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Cystic hygroma and increased nuchal translucency

Lynn L Simpson, MD
Section Editors
Deborah Levine, MD
Louise Wilkins-Haug, MD, PhD
Deputy Editor
Vanessa A Barss, MD, FACOG


A small, thin hypoechoic space in the posterior fetal neck is a common finding in normal first-trimester fetuses. In some fetuses, this space is enlarged due to a cystic hygroma or mesenchymal edema (called increased nuchal translucency). These fetuses are at increased risk for structural abnormalities and aneuploidy, particularly Down syndrome.

The diagnosis, clinical significance, and management of pregnancies complicated by a cystic hygroma or increased nuchal translucency will be reviewed here. Additional first-trimester markers and second-trimester ultrasound markers of aneuploidy are reviewed separately. (See "Sonographic findings associated with fetal aneuploidy".)


Anatomy and pathogenesis — The term nuchal translucency refers to the hypoechoic region located between the skin and soft tissues behind the cervical spine (image 1A). This hypoechoic space is presumed to represent mesenchymal edema and is often associated with distended jugular lymphatics [1,2]. A small but measurable amount of nuchal fluid can be identified in virtually all fetuses between the 10th and 14th week of gestation and is considered a normal finding if below a defined threshold (see 'Prenatal diagnosis' below). Above this threshold, the fetus is considered to have increased nuchal translucency.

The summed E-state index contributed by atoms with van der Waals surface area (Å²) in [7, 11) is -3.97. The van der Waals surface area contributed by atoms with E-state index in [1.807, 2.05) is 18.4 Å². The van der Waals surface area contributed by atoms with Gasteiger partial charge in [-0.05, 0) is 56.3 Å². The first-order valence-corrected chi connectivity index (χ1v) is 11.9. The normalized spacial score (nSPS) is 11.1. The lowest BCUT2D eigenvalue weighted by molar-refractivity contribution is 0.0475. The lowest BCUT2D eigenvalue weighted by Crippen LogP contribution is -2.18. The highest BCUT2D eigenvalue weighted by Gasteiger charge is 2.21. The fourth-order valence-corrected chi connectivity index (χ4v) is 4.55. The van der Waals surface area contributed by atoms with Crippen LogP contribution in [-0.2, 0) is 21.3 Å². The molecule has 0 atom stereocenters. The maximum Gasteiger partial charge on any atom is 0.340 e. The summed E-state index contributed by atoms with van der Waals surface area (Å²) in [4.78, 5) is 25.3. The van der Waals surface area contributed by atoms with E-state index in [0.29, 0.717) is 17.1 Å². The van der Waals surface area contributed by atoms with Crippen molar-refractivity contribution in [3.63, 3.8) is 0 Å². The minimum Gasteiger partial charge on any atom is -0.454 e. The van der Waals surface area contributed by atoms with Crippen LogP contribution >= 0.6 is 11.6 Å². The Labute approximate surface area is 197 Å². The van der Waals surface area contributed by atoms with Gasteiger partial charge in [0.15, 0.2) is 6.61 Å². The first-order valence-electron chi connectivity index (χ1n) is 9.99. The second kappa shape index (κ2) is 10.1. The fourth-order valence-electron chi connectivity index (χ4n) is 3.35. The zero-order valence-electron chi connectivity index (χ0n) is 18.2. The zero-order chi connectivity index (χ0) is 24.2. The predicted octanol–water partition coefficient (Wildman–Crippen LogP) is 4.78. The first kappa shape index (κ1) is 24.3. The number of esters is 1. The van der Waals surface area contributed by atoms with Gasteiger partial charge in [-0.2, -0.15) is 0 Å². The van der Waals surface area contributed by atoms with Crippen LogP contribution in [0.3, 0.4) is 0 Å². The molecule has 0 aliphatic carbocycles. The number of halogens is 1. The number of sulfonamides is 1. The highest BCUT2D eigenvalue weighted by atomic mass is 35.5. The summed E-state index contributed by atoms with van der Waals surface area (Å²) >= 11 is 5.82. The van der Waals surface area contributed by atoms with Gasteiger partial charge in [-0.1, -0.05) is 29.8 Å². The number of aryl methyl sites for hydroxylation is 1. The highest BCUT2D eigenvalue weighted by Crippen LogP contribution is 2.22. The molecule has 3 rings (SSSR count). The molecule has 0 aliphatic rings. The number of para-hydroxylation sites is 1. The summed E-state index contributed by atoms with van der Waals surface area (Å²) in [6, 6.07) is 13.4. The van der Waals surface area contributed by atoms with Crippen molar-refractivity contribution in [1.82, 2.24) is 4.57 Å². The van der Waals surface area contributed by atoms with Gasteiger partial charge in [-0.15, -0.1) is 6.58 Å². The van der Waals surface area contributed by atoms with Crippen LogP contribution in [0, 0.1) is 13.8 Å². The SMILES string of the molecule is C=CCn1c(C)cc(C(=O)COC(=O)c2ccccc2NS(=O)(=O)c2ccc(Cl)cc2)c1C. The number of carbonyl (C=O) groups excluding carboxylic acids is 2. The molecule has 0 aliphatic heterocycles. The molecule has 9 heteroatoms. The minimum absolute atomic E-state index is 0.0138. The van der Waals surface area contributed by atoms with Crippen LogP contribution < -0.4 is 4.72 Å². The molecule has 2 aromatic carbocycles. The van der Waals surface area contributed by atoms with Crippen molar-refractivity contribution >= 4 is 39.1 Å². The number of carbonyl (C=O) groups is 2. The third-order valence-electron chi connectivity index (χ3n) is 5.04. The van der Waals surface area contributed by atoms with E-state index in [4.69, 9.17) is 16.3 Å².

The pathogenesis of nuchal edema is unknown, but is probably multifactorial and differs depending on the underlying fetal disorder [3,4]. For example, in trisomy 21 the collagen content of the dermis is abnormal; its hydrophilic properties may lead to the accumulation of subcutaneous fluid. In Turner syndrome, lymphatic dysplasia may lead to increased nuchal fluid, or narrowing of the aortic isthmus and widening of the ascending aorta may lead to overperfusion of the head and neck, thus contributing to the development of subcutaneous edema. In fetuses with abnormal nuchal lymphatic development, distension of the jugular venous sacs, accumulation of fluid in the nuchal region, and retrograde increases in venous pressure may occur. In fetuses with congenital heart disease, mutations in genes encoding for endothelium and involved in both cardiac and lymphatic development may contribute to increases in nuchal fluid [5-7].

Prenatal screening — Nuchal translucency is measured as part of first trimester and integrated screening tests for Down syndrome. (See "First-trimester combined test and integrated tests for screening for Down syndrome and trisomy 18".)

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Literature review current through: Nov 2017. | This topic last updated: Sep 26, 2017.
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